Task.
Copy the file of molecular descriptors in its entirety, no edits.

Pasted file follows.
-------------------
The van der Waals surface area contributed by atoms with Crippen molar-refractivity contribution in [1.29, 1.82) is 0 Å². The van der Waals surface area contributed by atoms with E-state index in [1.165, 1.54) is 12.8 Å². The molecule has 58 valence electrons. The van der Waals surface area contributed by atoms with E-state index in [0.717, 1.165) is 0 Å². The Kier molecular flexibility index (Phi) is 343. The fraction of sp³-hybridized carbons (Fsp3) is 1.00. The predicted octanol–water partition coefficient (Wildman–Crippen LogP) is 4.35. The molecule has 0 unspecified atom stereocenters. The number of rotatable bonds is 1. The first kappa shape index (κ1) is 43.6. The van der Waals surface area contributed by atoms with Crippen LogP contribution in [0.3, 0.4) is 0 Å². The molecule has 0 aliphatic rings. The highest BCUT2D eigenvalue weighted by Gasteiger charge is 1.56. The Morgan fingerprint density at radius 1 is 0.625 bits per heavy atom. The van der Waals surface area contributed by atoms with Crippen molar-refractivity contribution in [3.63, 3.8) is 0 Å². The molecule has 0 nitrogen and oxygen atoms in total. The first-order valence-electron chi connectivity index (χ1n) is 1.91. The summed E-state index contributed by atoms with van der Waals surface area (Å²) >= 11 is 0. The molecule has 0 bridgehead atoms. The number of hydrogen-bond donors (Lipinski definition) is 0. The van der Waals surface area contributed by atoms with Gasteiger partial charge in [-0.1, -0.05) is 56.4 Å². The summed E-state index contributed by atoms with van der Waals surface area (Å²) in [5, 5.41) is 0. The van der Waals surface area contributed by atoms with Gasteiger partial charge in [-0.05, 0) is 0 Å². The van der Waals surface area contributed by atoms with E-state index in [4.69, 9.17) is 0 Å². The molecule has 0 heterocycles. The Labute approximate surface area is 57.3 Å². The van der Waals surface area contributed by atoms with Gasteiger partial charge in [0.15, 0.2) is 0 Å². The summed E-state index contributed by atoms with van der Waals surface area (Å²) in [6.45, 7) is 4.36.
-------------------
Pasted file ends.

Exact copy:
The van der Waals surface area contributed by atoms with Crippen molar-refractivity contribution in [1.29, 1.82) is 0 Å². The van der Waals surface area contributed by atoms with E-state index in [1.165, 1.54) is 12.8 Å². The molecule has 58 valence electrons. The van der Waals surface area contributed by atoms with E-state index in [0.717, 1.165) is 0 Å². The Kier molecular flexibility index (Phi) is 343. The fraction of sp³-hybridized carbons (Fsp3) is 1.00. The predicted octanol–water partition coefficient (Wildman–Crippen LogP) is 4.35. The molecule has 0 unspecified atom stereocenters. The number of rotatable bonds is 1. The first kappa shape index (κ1) is 43.6. The van der Waals surface area contributed by atoms with Crippen LogP contribution in [0.3, 0.4) is 0 Å². The molecule has 0 aliphatic rings. The highest BCUT2D eigenvalue weighted by Gasteiger charge is 1.56. The Morgan fingerprint density at radius 1 is 0.625 bits per heavy atom. The van der Waals surface area contributed by atoms with Crippen molar-refractivity contribution in [3.63, 3.8) is 0 Å². The molecule has 0 nitrogen and oxygen atoms in total. The first-order valence-electron chi connectivity index (χ1n) is 1.91. The summed E-state index contributed by atoms with van der Waals surface area (Å²) >= 11 is 0. The molecule has 0 bridgehead atoms. The number of hydrogen-bond donors (Lipinski definition) is 0. The van der Waals surface area contributed by atoms with Gasteiger partial charge in [-0.1, -0.05) is 56.4 Å². The summed E-state index contributed by atoms with van der Waals surface area (Å²) in [5, 5.41) is 0. The van der Waals surface area contributed by atoms with Gasteiger partial charge in [-0.05, 0) is 0 Å². The van der Waals surface area contributed by atoms with E-state index in [4.69, 9.17) is 0 Å². The molecule has 0 heterocycles. The Labute approximate surface area is 57.3 Å². The van der Waals surface area contributed by atoms with Gasteiger partial charge in [0.15, 0.2) is 0 Å². The summed E-state index contributed by atoms with van der Waals surface area (Å²) in [6.45, 7) is 4.36.